Differential expression of multiple calmodulin genes in cells of the white matter of the rat spinal cord

Beatrix Kovacs, Karoly Gulya

Research output: Contribution to journalArticle

13 Citations (Scopus)

Abstract

Calmodulin (CaM) displays complex cytoplasmic and synaptic functions in the nervous system. However, the very little information that is available on the gene expression of the multiple CaM genes in different glial cell types are from brain tissues of rodents, and no data have been published on their CaM gene expression in the spinal cord. Therefore, we have modified and tested a color in situ hybridization method sensitive enough to detect mRNA populations in cells with low CaM mRNA abundances in the white matter of the rat lumbar spinal cord. Morphologically, two distinct cell types expressing CaM mRNAs were detected. Differential CaM gene expression was demonstrated in medium-sized astrocyte-like cells that reside predominantly in the dorsal column of the spinal cord, where CaM I mRNA was most abundant, followed by the CaM III and CaM II mRNA populations. The oligodendrocytes displayed a less differential CaM gene expression in both the dorsal and the lateral columns, but the CaM I gene had a slightly higher expression level than those of the other CaM genes. The results indicate that the CaM gene expression profile of the spinal cord is richer and more complex than previously thought on the basis of conventional radioactive in situ hybridization techniques. Thus, when a method that is sufficiently sensitive was used, more cell types could be demonstrated to express CaM mRNAs; hence, in spite of their lower CaM expression, glial cells could also be visualized.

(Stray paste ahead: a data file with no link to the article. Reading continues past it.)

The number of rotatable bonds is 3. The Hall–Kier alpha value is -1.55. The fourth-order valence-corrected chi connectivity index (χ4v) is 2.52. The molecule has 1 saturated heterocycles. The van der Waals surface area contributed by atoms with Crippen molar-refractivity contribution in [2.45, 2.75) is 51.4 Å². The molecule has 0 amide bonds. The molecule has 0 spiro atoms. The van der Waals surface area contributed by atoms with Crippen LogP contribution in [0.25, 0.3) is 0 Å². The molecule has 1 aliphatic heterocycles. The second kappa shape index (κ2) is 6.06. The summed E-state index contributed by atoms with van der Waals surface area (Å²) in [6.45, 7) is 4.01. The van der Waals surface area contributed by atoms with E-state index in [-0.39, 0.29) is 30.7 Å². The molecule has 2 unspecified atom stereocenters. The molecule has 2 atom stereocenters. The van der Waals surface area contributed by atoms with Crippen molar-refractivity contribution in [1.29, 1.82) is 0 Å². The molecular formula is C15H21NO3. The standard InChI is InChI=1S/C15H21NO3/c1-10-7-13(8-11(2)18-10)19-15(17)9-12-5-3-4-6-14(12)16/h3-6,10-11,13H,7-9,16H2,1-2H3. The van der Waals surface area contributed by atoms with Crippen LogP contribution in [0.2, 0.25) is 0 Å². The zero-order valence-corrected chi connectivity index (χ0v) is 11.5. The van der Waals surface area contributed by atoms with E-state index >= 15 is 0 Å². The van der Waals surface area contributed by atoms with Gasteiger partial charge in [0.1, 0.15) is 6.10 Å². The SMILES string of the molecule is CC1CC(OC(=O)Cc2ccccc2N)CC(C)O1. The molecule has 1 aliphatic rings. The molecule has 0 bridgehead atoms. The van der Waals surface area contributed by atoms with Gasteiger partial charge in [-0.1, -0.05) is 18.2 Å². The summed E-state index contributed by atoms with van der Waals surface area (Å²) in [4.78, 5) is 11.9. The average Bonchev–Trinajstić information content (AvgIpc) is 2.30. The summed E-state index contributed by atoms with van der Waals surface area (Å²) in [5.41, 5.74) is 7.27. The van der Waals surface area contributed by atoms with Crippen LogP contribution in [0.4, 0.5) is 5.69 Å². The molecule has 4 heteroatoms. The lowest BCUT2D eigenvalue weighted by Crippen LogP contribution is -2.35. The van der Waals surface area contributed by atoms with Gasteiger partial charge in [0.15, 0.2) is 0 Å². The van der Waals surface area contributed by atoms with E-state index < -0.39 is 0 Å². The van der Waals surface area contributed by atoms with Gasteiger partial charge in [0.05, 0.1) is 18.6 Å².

Original languageEnglish
Pages (from-to)28-34
Number of pages7
JournalMolecular Brain Research
Volume102
Issue number1-2
DOIs
Publication statusPublished - Jun 15 2002

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Keywords

  • Astrocyte
  • Calmodulin gene expression
  • Color in situ hybridization
  • Oligodendrocyte
  • Spinal cord
  • White matter

ASJC Scopus subject areas

  • Molecular Biology
  • Cellular and Molecular Neuroscience

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